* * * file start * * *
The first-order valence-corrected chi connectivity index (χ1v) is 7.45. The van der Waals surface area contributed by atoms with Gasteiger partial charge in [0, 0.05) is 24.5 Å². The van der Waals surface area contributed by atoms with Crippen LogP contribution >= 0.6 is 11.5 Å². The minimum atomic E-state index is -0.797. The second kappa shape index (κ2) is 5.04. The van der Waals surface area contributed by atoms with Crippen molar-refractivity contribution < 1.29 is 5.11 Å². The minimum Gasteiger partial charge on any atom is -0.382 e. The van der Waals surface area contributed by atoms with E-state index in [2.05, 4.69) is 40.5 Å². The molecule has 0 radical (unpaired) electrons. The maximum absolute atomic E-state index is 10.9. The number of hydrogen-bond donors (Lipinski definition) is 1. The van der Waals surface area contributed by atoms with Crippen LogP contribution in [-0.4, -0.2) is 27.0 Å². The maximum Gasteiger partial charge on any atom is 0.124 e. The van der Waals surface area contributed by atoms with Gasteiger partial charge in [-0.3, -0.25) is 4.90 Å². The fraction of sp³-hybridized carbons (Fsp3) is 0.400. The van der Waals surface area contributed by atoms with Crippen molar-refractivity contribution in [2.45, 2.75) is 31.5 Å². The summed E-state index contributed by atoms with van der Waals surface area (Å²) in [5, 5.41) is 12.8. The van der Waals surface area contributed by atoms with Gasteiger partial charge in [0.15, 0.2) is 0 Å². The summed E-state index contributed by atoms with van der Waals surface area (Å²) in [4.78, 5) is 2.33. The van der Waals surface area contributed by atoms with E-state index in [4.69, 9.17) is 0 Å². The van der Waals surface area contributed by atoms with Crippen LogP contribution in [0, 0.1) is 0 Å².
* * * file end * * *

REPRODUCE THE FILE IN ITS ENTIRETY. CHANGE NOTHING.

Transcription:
The first-order valence-corrected chi connectivity index (χ1v) is 7.45. The van der Waals surface area contributed by atoms with Gasteiger partial charge in [0, 0.05) is 24.5 Å². The van der Waals surface area contributed by atoms with Crippen LogP contribution >= 0.6 is 11.5 Å². The minimum atomic E-state index is -0.797. The second kappa shape index (κ2) is 5.04. The van der Waals surface area contributed by atoms with Crippen molar-refractivity contribution < 1.29 is 5.11 Å². The minimum Gasteiger partial charge on any atom is -0.382 e. The van der Waals surface area contributed by atoms with E-state index in [2.05, 4.69) is 40.5 Å². The molecule has 0 radical (unpaired) electrons. The maximum absolute atomic E-state index is 10.9. The number of hydrogen-bond donors (Lipinski definition) is 1. The van der Waals surface area contributed by atoms with Crippen LogP contribution in [-0.4, -0.2) is 27.0 Å². The maximum Gasteiger partial charge on any atom is 0.124 e. The van der Waals surface area contributed by atoms with Gasteiger partial charge in [-0.3, -0.25) is 4.90 Å². The fraction of sp³-hybridized carbons (Fsp3) is 0.400. The van der Waals surface area contributed by atoms with Crippen molar-refractivity contribution in [2.45, 2.75) is 31.5 Å². The summed E-state index contributed by atoms with van der Waals surface area (Å²) in [5, 5.41) is 12.8. The van der Waals surface area contributed by atoms with Gasteiger partial charge in [0.15, 0.2) is 0 Å². The summed E-state index contributed by atoms with van der Waals surface area (Å²) in [4.78, 5) is 2.33. The van der Waals surface area contributed by atoms with E-state index in [4.69, 9.17) is 0 Å². The van der Waals surface area contributed by atoms with Crippen LogP contribution in [0, 0.1) is 0 Å².